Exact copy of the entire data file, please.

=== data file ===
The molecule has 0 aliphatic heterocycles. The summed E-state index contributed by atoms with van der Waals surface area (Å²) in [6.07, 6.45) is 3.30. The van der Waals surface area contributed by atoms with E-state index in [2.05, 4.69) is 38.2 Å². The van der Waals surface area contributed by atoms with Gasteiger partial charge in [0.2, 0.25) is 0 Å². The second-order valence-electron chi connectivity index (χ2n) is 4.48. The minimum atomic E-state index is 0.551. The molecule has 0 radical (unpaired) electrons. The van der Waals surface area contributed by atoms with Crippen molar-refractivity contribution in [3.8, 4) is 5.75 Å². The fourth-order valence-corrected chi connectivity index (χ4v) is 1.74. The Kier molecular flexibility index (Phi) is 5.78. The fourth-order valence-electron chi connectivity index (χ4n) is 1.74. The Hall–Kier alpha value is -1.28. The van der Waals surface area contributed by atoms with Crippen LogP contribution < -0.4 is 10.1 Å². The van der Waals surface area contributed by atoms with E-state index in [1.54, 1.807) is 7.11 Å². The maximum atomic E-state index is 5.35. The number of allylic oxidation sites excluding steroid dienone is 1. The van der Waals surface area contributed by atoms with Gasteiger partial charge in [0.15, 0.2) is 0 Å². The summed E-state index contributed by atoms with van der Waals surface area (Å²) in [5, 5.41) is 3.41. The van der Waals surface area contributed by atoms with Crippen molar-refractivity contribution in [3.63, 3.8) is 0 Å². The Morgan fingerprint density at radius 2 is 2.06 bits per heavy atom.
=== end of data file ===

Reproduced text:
The molecule has 0 aliphatic heterocycles. The summed E-state index contributed by atoms with van der Waals surface area (Å²) in [6.07, 6.45) is 3.30. The van der Waals surface area contributed by atoms with E-state index in [2.05, 4.69) is 38.2 Å². The van der Waals surface area contributed by atoms with Gasteiger partial charge in [0.2, 0.25) is 0 Å². The second-order valence-electron chi connectivity index (χ2n) is 4.48. The minimum atomic E-state index is 0.551. The molecule has 0 radical (unpaired) electrons. The van der Waals surface area contributed by atoms with Crippen molar-refractivity contribution in [3.8, 4) is 5.75 Å². The fourth-order valence-corrected chi connectivity index (χ4v) is 1.74. The Kier molecular flexibility index (Phi) is 5.78. The fourth-order valence-electron chi connectivity index (χ4n) is 1.74. The Hall–Kier alpha value is -1.28. The van der Waals surface area contributed by atoms with Crippen LogP contribution < -0.4 is 10.1 Å². The van der Waals surface area contributed by atoms with E-state index in [1.54, 1.807) is 7.11 Å². The maximum atomic E-state index is 5.35. The number of allylic oxidation sites excluding steroid dienone is 1. The van der Waals surface area contributed by atoms with Gasteiger partial charge in [0.15, 0.2) is 0 Å². The summed E-state index contributed by atoms with van der Waals surface area (Å²) in [5, 5.41) is 3.41. The van der Waals surface area contributed by atoms with Crippen molar-refractivity contribution in [3.63, 3.8) is 0 Å². The Morgan fingerprint density at radius 2 is 2.06 bits per heavy atom.